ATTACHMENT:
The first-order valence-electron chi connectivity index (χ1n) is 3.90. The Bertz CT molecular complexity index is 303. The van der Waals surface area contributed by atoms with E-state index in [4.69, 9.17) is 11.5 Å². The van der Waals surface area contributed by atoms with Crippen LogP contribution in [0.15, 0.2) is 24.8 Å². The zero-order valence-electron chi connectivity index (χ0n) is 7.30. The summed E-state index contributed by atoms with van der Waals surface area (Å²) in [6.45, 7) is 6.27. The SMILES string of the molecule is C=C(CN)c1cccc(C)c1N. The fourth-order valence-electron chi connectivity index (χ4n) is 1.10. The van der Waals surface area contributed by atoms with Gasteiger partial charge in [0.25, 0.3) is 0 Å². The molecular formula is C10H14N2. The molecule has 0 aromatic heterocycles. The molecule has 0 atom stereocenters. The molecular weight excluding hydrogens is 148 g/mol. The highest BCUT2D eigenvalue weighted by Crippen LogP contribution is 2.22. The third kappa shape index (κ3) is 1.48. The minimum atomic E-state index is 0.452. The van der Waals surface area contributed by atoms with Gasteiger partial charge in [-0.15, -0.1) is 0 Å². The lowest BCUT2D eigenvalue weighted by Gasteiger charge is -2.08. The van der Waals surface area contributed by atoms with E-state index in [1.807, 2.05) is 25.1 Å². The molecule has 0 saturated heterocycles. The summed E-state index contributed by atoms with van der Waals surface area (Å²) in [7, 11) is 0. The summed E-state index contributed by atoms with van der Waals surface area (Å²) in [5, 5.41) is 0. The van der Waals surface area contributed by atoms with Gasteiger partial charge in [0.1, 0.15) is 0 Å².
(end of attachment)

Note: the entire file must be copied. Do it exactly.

The first-order valence-electron chi connectivity index (χ1n) is 3.90. The Bertz CT molecular complexity index is 303. The van der Waals surface area contributed by atoms with E-state index in [4.69, 9.17) is 11.5 Å². The van der Waals surface area contributed by atoms with Crippen LogP contribution in [0.15, 0.2) is 24.8 Å². The zero-order valence-electron chi connectivity index (χ0n) is 7.30. The summed E-state index contributed by atoms with van der Waals surface area (Å²) in [6.45, 7) is 6.27. The SMILES string of the molecule is C=C(CN)c1cccc(C)c1N. The fourth-order valence-electron chi connectivity index (χ4n) is 1.10. The van der Waals surface area contributed by atoms with Gasteiger partial charge in [0.25, 0.3) is 0 Å². The molecular formula is C10H14N2. The molecule has 0 aromatic heterocycles. The molecule has 0 atom stereocenters. The molecular weight excluding hydrogens is 148 g/mol. The highest BCUT2D eigenvalue weighted by Crippen LogP contribution is 2.22. The third kappa shape index (κ3) is 1.48. The minimum atomic E-state index is 0.452. The van der Waals surface area contributed by atoms with Gasteiger partial charge in [-0.15, -0.1) is 0 Å². The lowest BCUT2D eigenvalue weighted by Gasteiger charge is -2.08. The van der Waals surface area contributed by atoms with E-state index in [1.807, 2.05) is 25.1 Å². The molecule has 0 saturated heterocycles. The summed E-state index contributed by atoms with van der Waals surface area (Å²) in [7, 11) is 0. The summed E-state index contributed by atoms with van der Waals surface area (Å²) in [5, 5.41) is 0. The van der Waals surface area contributed by atoms with Gasteiger partial charge in [0.1, 0.15) is 0 Å².